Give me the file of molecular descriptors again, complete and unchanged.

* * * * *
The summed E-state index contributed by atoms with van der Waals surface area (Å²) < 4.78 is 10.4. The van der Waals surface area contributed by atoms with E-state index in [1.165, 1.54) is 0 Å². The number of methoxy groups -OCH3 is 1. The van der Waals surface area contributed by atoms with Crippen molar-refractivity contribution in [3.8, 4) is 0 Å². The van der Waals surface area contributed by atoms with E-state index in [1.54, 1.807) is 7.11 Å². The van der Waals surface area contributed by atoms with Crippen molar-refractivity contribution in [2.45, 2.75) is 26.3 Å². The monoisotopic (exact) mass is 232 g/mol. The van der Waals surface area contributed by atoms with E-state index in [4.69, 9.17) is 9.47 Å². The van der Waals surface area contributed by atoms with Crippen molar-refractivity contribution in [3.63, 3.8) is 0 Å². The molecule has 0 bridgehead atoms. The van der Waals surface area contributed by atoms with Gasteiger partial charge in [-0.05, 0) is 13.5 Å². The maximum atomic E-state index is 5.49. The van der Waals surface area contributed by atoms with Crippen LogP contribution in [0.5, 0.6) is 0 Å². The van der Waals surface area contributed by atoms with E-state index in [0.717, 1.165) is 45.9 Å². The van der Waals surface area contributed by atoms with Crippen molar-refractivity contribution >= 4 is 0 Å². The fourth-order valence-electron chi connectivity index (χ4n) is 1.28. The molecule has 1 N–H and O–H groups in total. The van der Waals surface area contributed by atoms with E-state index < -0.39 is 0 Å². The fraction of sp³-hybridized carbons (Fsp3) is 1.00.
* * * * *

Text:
The summed E-state index contributed by atoms with van der Waals surface area (Å²) < 4.78 is 10.4. The van der Waals surface area contributed by atoms with E-state index in [1.165, 1.54) is 0 Å². The number of methoxy groups -OCH3 is 1. The van der Waals surface area contributed by atoms with Crippen molar-refractivity contribution in [3.8, 4) is 0 Å². The van der Waals surface area contributed by atoms with E-state index in [1.54, 1.807) is 7.11 Å². The van der Waals surface area contributed by atoms with Crippen molar-refractivity contribution in [2.45, 2.75) is 26.3 Å². The monoisotopic (exact) mass is 232 g/mol. The van der Waals surface area contributed by atoms with E-state index in [4.69, 9.17) is 9.47 Å². The van der Waals surface area contributed by atoms with Crippen molar-refractivity contribution in [3.63, 3.8) is 0 Å². The molecule has 0 bridgehead atoms. The van der Waals surface area contributed by atoms with Gasteiger partial charge in [-0.05, 0) is 13.5 Å². The maximum atomic E-state index is 5.49. The van der Waals surface area contributed by atoms with Crippen LogP contribution in [0.5, 0.6) is 0 Å². The van der Waals surface area contributed by atoms with E-state index in [0.717, 1.165) is 45.9 Å². The van der Waals surface area contributed by atoms with Crippen molar-refractivity contribution >= 4 is 0 Å². The fourth-order valence-electron chi connectivity index (χ4n) is 1.28. The molecule has 1 N–H and O–H groups in total. The van der Waals surface area contributed by atoms with E-state index < -0.39 is 0 Å². The fraction of sp³-hybridized carbons (Fsp3) is 1.00.